Admission to this event is free. The annual Barker Lecture is sponsored by the Department of Philosophy and co-sponsored by the Dresher Center for the Humanities. For more information, click here.
On Monday, April 7 at 4:00 p.m. in the Albin O. Kuhn Library Gallery, John L. Jackson presents, “Black Gods and Red Devils: Race, Religion and the Re-Imagining of Africana Subjectivity.”
Professor Jackson will discuss the African Hebrew Israelites of Jerusalem, a group of African Americans that emigrated from the United States to Israel in the 1960s. His talk will explain how this group understands their links to the ancient Hebrews and how they have spent the last 45 years in Israel creating a transnational spiritual community with members in Africa, Europe and the Americas that attempts to radically re-imagine what “race” and “religion” mean in the 21st century.
John L. Jackson, Jr. is the Richard Perry University Professor of Communication, Africana Studies and Anthropology in the Standing Faculty of the Annenberg School for Communication and the Standing Faculty of the School of Arts and Sciences at the University of Pennsylvania.
Admission to this event is free. It’s co-sponsored with the Africana Studies Research Colloquium and the Department of Africana Studies. For more information, click here.
Mumbai is growing like it was on steroids, but a collapsing infrastructure is threatening the megacity’s booming economy and is making the daily commute unbearable for its 20 million citizens. Every day 10-12 people die as they fall off the bursting public trains. On the roads cars hold still in serial traffic jams, and to make matters even worse, the Nano, India’s new people’s car, has just been launched. Through three interweaving human stories we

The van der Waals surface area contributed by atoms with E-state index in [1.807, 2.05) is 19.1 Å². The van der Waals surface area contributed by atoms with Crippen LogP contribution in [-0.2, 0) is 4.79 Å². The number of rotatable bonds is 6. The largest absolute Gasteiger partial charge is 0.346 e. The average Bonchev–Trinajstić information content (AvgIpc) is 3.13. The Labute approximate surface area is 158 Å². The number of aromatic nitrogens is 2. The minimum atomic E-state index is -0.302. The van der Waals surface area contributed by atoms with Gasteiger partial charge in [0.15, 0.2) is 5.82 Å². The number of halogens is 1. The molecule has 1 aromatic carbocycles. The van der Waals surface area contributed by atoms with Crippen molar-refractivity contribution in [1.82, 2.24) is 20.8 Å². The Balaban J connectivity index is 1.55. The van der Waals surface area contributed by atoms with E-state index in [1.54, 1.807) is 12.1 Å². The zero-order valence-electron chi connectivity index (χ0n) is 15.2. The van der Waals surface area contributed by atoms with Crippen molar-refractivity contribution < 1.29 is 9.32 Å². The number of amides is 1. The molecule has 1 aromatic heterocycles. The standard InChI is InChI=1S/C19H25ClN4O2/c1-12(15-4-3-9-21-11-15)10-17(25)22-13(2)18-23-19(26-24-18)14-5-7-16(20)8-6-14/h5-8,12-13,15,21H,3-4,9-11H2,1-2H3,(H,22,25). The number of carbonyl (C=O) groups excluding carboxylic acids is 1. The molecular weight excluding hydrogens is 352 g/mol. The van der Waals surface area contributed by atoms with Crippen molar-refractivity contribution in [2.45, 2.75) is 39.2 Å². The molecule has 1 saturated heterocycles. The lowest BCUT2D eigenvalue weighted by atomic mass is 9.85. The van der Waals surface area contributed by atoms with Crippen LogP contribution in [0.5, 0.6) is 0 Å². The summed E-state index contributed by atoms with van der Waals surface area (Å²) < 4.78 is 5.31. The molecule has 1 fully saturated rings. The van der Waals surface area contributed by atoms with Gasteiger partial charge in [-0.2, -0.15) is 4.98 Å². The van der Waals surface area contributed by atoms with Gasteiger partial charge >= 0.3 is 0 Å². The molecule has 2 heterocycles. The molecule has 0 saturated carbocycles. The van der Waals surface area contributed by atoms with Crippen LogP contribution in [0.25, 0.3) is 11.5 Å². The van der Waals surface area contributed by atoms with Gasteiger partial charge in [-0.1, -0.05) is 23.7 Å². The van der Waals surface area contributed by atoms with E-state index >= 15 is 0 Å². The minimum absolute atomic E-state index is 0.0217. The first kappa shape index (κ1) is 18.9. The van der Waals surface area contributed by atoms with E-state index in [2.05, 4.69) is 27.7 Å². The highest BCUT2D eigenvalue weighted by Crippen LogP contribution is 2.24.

meet the people at the front line of Mumbai’s infrastructural battle. Can their conflicting hopes and dreams for a future life in the megacity ever add up to a satisfying whole? One thing is for sure: urban planning is not easy in the world’s largest democracy!
3 screening times: 12PM-1:20PM, 3PM- 4:20PM, 5PM-6:20PM @ The Commons SportsZone
Free popcorn bar and refreshments!
Participants can give their reactions at the UMBC Transit & Parking Q&A on April 16th.
Sponsor: UMBC’s OCSS & Transit
Documentary reaction, sustainable transportation panel discussion, and UMBC Transit and Parking Q&A on April 16, 2014 from 12PM-1:30PM in the University Center Room 312.
Free lunch provided.
A panelist of campus community members actively involved in sustainable transportation initiatives and programs at UMBC will discuss their work. A Parking Services representative will be here to address students’ parking concerns.
For more info, please contact Jessica Sadler @ firstname.lastname@example.org or 410-455-3852.
Sponsored by UMBC’s office of Off-Campus Student Services and Transit Services.
Sometimes when men do things that are outside of expected masculine behavior roles, they are told that their “man card” is at risk of being revoked. To kick off the Women’s Center’s new discussion series on masculinity, all are welcome to join in a conversation about what the “man card” is, what it means, and what it means to have it “revoked.” Who has the power to make these determinations? What behaviors cause someone to decide that a revocation of the man card is necessary? And, in the long run, does it really matter?
Join us as you are able, for any or all of the hour long discussion!